This book traces the journey taken by the Canadian Province of Our Lady of the Missions (RNDM) from their establishment in Manitoba in 1898 until 2008, when the congregation as a whole redefined its mission and vision. Using archival research conducted in Winnipeg, Manitoba as well as in England and Italy, and incorporating oral interviews with RNDM sisters, this book explores the historical work of sisters in schools and the part they played in the educational state in formation.
The details of the congregation's activity in schools show how the sisters' educational work was related to the social characteristics of the communities (e.g., those of French Canadian settlers, British immigrants, the Métis population, and continental European immigrants), first in Manitoba and Saskatchewan, and later in Ontario and Quebec. The Sisters of Our Lady of the Missions examines the impact of Vatican II in the 1960s, and into the 2000s, as well as the dismantling of neo-scholasticism and the process of secularization of consciousness in society at large. The emerging issues led the congregation and the province to examine their individual and collective identity at the intersection of feminist theology, eco-spirituality, and a critique of western cosmology.
|Publisher:||University of Toronto Press, Scholarly Publishing Division|
|Product dimensions:||6.55(w) x 9.25(h) x 1.12(d)|
About the Author
Rosa Bruno-Jofré is professor and former Dean of the Faculty of Education, cross-appointed to the Department of History at Queen's University.
Table of Contents
Introduction: Coming to Life at the Intersection of Ultramontanism and Colonialism
Part One. Contextualizing the Vision of the Foundress
1. Who Were the RNDMs? Arrival in Canada (1898) and Transnational Ethos
2. Foundational Thoughts on Education and the Interplay of Locality, Congregational Structure, and Church Teachings
Part Two. Educational Apostolate in Time and Space: The Schools in Canada
3. Manitoba in the Early Years: Building a French-Canadian Identity with the RNDM Foundations
4. English-Speaking Communities, Immigrants, and the Quest for Social Recognition in Manitoba
5. The RNDM in Saskatchewan: Residential, Parish, Separate, and Private Schools for Girls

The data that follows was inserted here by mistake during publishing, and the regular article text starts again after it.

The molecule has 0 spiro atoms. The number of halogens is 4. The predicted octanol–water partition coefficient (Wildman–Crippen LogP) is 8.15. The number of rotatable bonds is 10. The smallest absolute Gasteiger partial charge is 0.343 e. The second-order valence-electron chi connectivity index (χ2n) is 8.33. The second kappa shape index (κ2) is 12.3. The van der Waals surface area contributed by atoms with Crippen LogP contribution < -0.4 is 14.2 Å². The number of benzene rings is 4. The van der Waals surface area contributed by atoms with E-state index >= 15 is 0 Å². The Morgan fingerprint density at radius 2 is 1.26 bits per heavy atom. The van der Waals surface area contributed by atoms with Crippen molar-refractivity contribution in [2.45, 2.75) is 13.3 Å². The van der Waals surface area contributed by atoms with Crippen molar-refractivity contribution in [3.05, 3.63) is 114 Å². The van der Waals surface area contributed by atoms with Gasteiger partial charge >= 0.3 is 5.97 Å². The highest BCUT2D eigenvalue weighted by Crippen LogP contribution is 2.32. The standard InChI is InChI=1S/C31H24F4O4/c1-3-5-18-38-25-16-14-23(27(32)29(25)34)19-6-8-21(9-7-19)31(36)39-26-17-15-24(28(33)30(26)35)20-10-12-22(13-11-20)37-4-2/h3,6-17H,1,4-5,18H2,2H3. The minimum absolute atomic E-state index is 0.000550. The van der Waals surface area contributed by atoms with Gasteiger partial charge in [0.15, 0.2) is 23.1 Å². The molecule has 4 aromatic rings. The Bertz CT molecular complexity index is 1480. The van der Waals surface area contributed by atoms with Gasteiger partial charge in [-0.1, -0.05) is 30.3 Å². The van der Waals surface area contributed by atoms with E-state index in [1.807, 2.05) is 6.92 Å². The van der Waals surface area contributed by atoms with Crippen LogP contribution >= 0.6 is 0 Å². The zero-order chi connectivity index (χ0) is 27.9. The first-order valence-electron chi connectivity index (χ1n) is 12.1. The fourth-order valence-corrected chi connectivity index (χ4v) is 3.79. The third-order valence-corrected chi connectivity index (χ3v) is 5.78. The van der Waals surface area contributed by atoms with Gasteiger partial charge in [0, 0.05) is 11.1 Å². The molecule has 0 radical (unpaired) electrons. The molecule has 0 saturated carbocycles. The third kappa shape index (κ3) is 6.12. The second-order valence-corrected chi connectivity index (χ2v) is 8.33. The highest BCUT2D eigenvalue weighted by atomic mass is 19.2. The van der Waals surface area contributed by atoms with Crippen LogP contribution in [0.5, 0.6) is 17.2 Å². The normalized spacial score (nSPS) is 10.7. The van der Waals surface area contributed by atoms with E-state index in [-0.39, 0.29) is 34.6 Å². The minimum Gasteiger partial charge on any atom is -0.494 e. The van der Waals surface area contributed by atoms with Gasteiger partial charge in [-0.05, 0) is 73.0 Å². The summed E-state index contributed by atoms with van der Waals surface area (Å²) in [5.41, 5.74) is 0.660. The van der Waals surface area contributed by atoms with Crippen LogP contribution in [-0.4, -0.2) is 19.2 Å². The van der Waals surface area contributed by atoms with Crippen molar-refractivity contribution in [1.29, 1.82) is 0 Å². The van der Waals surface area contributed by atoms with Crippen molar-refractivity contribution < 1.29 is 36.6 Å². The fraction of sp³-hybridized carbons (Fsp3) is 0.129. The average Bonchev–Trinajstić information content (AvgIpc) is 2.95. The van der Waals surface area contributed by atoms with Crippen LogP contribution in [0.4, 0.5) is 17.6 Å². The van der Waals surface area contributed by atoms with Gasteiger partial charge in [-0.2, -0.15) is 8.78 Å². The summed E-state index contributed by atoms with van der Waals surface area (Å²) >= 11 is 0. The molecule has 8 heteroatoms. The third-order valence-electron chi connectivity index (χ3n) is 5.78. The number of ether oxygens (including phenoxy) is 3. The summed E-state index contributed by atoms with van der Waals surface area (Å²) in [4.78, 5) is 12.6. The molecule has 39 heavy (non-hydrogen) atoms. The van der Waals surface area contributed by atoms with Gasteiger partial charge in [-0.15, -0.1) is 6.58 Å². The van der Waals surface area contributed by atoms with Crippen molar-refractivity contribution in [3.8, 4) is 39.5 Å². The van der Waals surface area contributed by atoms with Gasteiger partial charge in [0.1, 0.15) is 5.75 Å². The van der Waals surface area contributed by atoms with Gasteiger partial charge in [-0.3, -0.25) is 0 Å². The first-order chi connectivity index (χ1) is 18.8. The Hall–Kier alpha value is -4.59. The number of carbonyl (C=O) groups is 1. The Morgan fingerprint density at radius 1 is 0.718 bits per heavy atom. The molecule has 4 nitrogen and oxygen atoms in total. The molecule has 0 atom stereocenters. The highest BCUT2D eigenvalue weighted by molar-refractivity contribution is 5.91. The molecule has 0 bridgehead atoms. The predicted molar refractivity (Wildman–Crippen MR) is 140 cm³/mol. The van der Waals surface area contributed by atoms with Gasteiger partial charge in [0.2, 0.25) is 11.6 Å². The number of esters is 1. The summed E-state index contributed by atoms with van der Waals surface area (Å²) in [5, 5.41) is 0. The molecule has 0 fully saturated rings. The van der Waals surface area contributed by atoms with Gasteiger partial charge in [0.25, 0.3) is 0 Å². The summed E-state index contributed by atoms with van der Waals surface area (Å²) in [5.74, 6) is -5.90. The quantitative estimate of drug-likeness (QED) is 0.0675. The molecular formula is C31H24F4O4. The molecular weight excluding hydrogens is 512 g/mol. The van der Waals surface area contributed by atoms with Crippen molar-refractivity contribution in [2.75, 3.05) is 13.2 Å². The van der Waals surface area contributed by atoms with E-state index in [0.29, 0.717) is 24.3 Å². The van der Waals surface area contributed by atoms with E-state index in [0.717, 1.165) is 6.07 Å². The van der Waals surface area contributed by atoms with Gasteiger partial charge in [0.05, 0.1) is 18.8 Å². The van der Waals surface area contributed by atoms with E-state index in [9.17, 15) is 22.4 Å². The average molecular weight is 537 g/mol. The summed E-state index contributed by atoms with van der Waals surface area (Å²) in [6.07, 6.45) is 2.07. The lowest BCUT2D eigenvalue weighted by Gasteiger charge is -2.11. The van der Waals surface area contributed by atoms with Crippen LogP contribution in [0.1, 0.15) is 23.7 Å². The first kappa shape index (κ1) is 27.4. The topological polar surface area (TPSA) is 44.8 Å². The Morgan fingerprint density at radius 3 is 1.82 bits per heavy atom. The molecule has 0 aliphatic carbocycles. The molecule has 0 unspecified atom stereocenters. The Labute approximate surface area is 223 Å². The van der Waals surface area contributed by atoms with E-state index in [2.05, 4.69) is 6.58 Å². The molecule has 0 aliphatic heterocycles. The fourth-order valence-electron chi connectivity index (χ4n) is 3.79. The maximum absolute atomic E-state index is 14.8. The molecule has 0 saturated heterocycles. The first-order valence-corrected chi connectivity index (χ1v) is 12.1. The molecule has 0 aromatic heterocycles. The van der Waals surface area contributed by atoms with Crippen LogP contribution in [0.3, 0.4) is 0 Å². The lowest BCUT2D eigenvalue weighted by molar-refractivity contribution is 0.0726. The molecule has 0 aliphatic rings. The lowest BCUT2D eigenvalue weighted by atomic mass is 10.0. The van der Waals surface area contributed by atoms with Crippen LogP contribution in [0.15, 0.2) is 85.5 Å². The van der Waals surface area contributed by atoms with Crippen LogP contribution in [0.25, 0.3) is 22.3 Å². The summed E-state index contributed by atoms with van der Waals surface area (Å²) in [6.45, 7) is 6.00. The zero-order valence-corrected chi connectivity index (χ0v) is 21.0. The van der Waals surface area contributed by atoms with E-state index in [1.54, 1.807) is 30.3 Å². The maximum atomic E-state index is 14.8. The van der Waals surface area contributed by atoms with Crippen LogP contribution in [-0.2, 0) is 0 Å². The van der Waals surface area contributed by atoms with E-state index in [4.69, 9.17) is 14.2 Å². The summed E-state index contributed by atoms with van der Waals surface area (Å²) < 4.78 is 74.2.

6. The Dusty Years to the Post-War Years
7. The Church and the Classroom before Vatican II: Spirituality in the Schools and Recruitment
8. The 1960s: Changing Context and New Experiences
Part Three. The Reception of Vatican II: Epistemic Shifts and Visionary Changes
9. The Setting That Framed the Reception of Vatican II
10. Resignifying Vision and Mission: The 1990s and 2000s, and the Movement towards Eco-Spirituality
Part Four. The Province Engages in a Foreign Mission
11. The Mission in Peru
Conclusion: Coming Full Circle
Appendix A. Making Sense of Memories: Conversation among Former Provincials A Literal Transcription
Appendix B. Religieuses de Notre Dame des Missions (RNDM) Sisters' Houses in Canada
What People are Saying About This
"With her robust combination of theory, archival research, and oral interviews, Bruno-Jofre has made a major contribution not only to the history of women religious, but to the histories of Prairie education, Catholicism, and feminism. Her integration of the often separated areas of education, religion, immigration, and gender is a model for scholars in any of these fields."
"This is an excellent of the work of the Religieuses de Notre Dame des Missions (RNDM) / Our Lady of the Missions, in Canada, from 1898 until 2008. It is an outstanding contribution to the growing corpus of work on female religious around the world. All through, readers are engaged in a most engaging account of the work on the congregation. This reaches the level of fascination in the exposition on its embracement in recent years of eco-spirituality, the celebration of what it is to be a woman, and social justice."
"This study is a well-written account of the history of a religious congregation that deserves its recognized place in Canadian religious, education, women's, and social history. Rosa Bruno-Jofré traces the educational ministry of the community, placing the story within the larger contexts of events taking place in Canada, the world, and the Catholic Church; and the result is a fine study of how a religious community has ministered in central and western Canada since 1898."